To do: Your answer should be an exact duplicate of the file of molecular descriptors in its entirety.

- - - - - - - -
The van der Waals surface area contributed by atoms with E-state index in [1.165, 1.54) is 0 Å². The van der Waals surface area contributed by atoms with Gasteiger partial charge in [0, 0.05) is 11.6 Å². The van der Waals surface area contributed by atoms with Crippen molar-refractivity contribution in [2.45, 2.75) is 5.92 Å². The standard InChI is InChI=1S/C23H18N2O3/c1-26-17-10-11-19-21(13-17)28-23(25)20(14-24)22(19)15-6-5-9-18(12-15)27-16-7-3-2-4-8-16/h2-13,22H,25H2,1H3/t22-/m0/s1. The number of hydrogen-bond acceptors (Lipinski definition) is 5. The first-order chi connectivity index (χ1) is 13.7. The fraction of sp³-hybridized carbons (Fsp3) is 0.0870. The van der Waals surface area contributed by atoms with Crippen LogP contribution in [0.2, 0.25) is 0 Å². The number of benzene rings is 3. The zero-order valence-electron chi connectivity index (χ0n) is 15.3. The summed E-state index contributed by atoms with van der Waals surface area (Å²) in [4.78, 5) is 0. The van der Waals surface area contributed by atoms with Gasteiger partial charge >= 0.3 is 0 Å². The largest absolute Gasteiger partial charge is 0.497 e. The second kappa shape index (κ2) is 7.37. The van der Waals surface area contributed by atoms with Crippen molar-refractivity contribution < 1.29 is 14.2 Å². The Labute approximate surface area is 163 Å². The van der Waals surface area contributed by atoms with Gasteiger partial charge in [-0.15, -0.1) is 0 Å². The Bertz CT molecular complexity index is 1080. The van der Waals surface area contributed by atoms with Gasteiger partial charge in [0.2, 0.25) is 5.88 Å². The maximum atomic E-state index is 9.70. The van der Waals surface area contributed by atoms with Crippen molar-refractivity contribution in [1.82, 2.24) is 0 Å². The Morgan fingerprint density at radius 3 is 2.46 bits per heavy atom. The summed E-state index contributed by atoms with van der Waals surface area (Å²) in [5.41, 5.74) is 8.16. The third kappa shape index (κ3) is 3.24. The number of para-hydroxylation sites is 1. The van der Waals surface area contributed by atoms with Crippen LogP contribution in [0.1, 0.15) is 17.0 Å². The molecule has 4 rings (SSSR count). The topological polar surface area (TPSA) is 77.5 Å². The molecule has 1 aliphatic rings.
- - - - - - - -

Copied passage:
The van der Waals surface area contributed by atoms with E-state index in [1.165, 1.54) is 0 Å². The van der Waals surface area contributed by atoms with Gasteiger partial charge in [0, 0.05) is 11.6 Å². The van der Waals surface area contributed by atoms with Crippen molar-refractivity contribution in [2.45, 2.75) is 5.92 Å². The standard InChI is InChI=1S/C23H18N2O3/c1-26-17-10-11-19-21(13-17)28-23(25)20(14-24)22(19)15-6-5-9-18(12-15)27-16-7-3-2-4-8-16/h2-13,22H,25H2,1H3/t22-/m0/s1. The number of hydrogen-bond acceptors (Lipinski definition) is 5. The first-order chi connectivity index (χ1) is 13.7. The fraction of sp³-hybridized carbons (Fsp3) is 0.0870. The van der Waals surface area contributed by atoms with Crippen LogP contribution in [0.2, 0.25) is 0 Å². The number of benzene rings is 3. The zero-order valence-electron chi connectivity index (χ0n) is 15.3. The summed E-state index contributed by atoms with van der Waals surface area (Å²) in [4.78, 5) is 0. The van der Waals surface area contributed by atoms with Gasteiger partial charge >= 0.3 is 0 Å². The largest absolute Gasteiger partial charge is 0.497 e. The second kappa shape index (κ2) is 7.37. The van der Waals surface area contributed by atoms with Crippen molar-refractivity contribution < 1.29 is 14.2 Å². The Labute approximate surface area is 163 Å². The van der Waals surface area contributed by atoms with Gasteiger partial charge in [-0.15, -0.1) is 0 Å². The Bertz CT molecular complexity index is 1080. The van der Waals surface area contributed by atoms with Gasteiger partial charge in [0.2, 0.25) is 5.88 Å². The maximum atomic E-state index is 9.70. The van der Waals surface area contributed by atoms with Crippen molar-refractivity contribution in [1.82, 2.24) is 0 Å². The Morgan fingerprint density at radius 3 is 2.46 bits per heavy atom. The summed E-state index contributed by atoms with van der Waals surface area (Å²) in [5.41, 5.74) is 8.16. The third kappa shape index (κ3) is 3.24. The number of para-hydroxylation sites is 1. The van der Waals surface area contributed by atoms with Crippen LogP contribution in [0.1, 0.15) is 17.0 Å². The molecule has 4 rings (SSSR count). The topological polar surface area (TPSA) is 77.5 Å². The molecule has 1 aliphatic rings.